Differences are therefore sought along three different dimensions.

First, by engaging in a variety of different types of activities - here presented in six different categories - and second by involving very diverse groups of participants in the activities you undertake.  A key reason for this is that diverse individuals tend to see things differently
than one another, and from their different points of view they can conceptualize a much wider variety of possible solutions.

To further enhance this process you should also engage outsiders, including customers, experts, consultants, and suppliers to participate along side the insiders.

The third dimension that you’ll use to broaden your pool of ideas is to get a lot of people involved. In fact, you’ll want the maximum possible number of people for the broadest possible input and participation. In various formats of participation there may be hundreds or thousands of people eventually involved, whether for ten minutes, ten days, or ten months at a time.

As you engage people in ideation, you’ll quickly find interesting differences among individuals. Some, for example, are natural trend trackers, and they know a tremendous amount about what’s going on because they like to think broadly. They regularly follow events and find the links
which connect them. Others are highly focused on their own projects and think deeply on fewer issues, so they hardly pay any attention at all to outside trends. Some people are natural problem identifiers and can tell you what’s wrong with just about anything that’s going on inside or outside of their organization, while others hardly take note of the problems but often come up with good solutions effortlessly.

How to Create Ideas: The Six Ideation Processes

1. The universal search methods, three approaches whose applicability to the practice of innovation are exceptionally useful in nearly every conceivable situation.

2. Trend gathering, monitoring the external environment and thinking about the key patterns that are most important to your organization.

3. Idea hunting, proactively seeking out and creating new ideas.

4. Problem and solution finding, searching for previously unidentified weaknesses in current methods and processes using fresh eyes, searching for solutions to specific problems that have already been identified as important, or reexamining the way we do it now to find the hidden defects.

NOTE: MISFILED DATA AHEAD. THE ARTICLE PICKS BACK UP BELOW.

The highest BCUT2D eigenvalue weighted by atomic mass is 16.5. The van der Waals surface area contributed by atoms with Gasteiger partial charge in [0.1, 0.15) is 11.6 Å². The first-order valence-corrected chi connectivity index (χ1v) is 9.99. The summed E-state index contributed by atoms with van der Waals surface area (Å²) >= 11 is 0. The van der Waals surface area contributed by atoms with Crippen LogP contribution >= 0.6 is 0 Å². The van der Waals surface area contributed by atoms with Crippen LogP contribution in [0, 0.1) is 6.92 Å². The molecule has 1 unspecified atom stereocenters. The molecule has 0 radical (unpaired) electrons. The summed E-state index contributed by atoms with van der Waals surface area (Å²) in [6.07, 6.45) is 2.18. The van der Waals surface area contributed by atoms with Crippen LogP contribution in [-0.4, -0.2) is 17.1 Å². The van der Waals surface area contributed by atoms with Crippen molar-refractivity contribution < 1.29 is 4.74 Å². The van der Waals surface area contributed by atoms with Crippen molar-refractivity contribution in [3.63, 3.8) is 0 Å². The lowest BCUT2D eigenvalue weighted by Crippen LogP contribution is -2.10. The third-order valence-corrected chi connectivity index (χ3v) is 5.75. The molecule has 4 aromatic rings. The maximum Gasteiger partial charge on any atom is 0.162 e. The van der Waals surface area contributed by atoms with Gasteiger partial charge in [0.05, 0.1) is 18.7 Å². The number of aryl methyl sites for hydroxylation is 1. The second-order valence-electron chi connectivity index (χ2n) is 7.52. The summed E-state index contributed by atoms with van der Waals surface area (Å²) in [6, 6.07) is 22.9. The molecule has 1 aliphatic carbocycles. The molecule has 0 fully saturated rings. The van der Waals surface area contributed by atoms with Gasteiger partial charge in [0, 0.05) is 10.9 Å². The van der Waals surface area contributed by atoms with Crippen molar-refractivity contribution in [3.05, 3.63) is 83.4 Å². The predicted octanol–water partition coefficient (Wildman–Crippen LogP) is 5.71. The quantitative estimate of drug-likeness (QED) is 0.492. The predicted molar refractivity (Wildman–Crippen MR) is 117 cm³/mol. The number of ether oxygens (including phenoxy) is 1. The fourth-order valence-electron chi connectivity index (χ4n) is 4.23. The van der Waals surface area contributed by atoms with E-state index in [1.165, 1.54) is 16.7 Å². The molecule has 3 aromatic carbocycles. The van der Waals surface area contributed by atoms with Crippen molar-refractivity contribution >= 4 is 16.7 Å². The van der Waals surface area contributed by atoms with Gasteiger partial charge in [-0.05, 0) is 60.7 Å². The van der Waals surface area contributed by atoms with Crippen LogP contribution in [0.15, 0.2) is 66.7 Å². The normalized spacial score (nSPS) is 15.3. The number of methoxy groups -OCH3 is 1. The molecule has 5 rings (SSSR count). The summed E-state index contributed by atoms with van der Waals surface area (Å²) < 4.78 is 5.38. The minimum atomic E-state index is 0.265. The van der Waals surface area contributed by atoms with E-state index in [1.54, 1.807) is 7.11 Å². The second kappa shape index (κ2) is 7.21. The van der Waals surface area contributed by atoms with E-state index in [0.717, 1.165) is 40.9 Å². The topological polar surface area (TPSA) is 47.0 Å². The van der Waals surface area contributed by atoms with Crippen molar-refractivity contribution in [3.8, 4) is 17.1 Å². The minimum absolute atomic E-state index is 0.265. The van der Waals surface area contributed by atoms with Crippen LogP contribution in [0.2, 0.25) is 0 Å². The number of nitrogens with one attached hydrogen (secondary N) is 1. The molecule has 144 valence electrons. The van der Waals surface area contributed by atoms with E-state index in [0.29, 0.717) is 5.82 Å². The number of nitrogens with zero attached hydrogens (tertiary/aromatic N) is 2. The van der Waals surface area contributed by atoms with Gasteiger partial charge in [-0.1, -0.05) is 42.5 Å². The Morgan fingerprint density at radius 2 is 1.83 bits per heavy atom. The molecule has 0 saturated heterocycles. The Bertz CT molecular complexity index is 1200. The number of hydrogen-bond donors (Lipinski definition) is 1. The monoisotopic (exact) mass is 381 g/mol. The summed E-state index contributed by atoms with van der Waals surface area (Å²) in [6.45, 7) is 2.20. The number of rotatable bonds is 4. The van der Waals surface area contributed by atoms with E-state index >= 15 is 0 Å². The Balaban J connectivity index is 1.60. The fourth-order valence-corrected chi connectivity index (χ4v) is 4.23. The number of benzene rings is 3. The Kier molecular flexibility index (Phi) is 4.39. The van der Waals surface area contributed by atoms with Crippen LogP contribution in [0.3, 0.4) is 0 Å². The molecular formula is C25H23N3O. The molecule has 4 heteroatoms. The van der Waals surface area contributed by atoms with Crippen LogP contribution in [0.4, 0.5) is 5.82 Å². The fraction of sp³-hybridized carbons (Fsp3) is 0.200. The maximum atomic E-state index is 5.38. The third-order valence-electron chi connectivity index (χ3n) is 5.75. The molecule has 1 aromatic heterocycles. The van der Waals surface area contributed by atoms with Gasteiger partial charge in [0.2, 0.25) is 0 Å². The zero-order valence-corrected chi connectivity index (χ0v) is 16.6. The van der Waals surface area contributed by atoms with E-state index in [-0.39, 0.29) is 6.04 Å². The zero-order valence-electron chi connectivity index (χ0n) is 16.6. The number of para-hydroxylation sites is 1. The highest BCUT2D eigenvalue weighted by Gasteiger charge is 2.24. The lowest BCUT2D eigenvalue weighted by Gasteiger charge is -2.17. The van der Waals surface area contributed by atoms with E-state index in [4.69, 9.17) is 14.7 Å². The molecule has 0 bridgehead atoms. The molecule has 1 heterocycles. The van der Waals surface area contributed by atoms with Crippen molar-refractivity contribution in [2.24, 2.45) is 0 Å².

5. Outside-in and peer-to-peer innovation, processes that engage the broader world outside the organization in the search for insights and ideas.

6. Future dreaming, the process of exploring possible futures to imagine opportunities that do not exist, and to provoke insight into what could be, or what could be created.

Overall, the key differences between these approaches is that they involve different styles of thinking, and each therefore addresses the processes of insight and ideation with different types of questions, but all with the ultimate goal of maximizing the number of great ideas in your stock of useful possibilities.

It’s worth noting that trend gathering and idea hunting are complementary, one oriented to recognizing change as it is happening, and the other to creating change. Problem finding and solution finding are also complements, as they consider existing realities from two very different points of view.

Fun, Joy and Creativity

One of the most important principles of creativity is that it’s really hard to be creative unless you’re having fun.

Drudgery, boredom, conformance, and compliance are all creativity killers in the worst way, which means that all of the ideation processes listed below have to be pursued with some degree of whimsy and light-heartedness even as fundamental principles of business judgment will ultimately underlie all decisions.

Convergent thinking is the focus that is required to organize and complete a task, narrowing options
and moving forward toward decisions, actions, and implementation. Organizations have to use convergent thinking after required rounds of divergent thinking.

Divergent thinking is the thought process that leads to new ideas, because it is based on looking for a different  (i.e., novel) way of solving a problem as opposed to a similar way as that of current solution. Creativity is all about recognizing a different way of solving a problem and if it make a difference to the future of the organization it becomes a great idea - different products, different services, different business models.

From Permanent Innovation - Langdon Morris

Permanent Innovation
The Definitive Guide to the Principles, Strategies, and Methods of
Successful Innovators
Langdon Morris

Langdon Morris is a co-founder and principal of InnovationLabs LLC and Senior Practice Scholar at the Ackoff Center of the University of Pennsylvania and Senior Fellow of the Economic Opportunities Program of the Aspen Institute.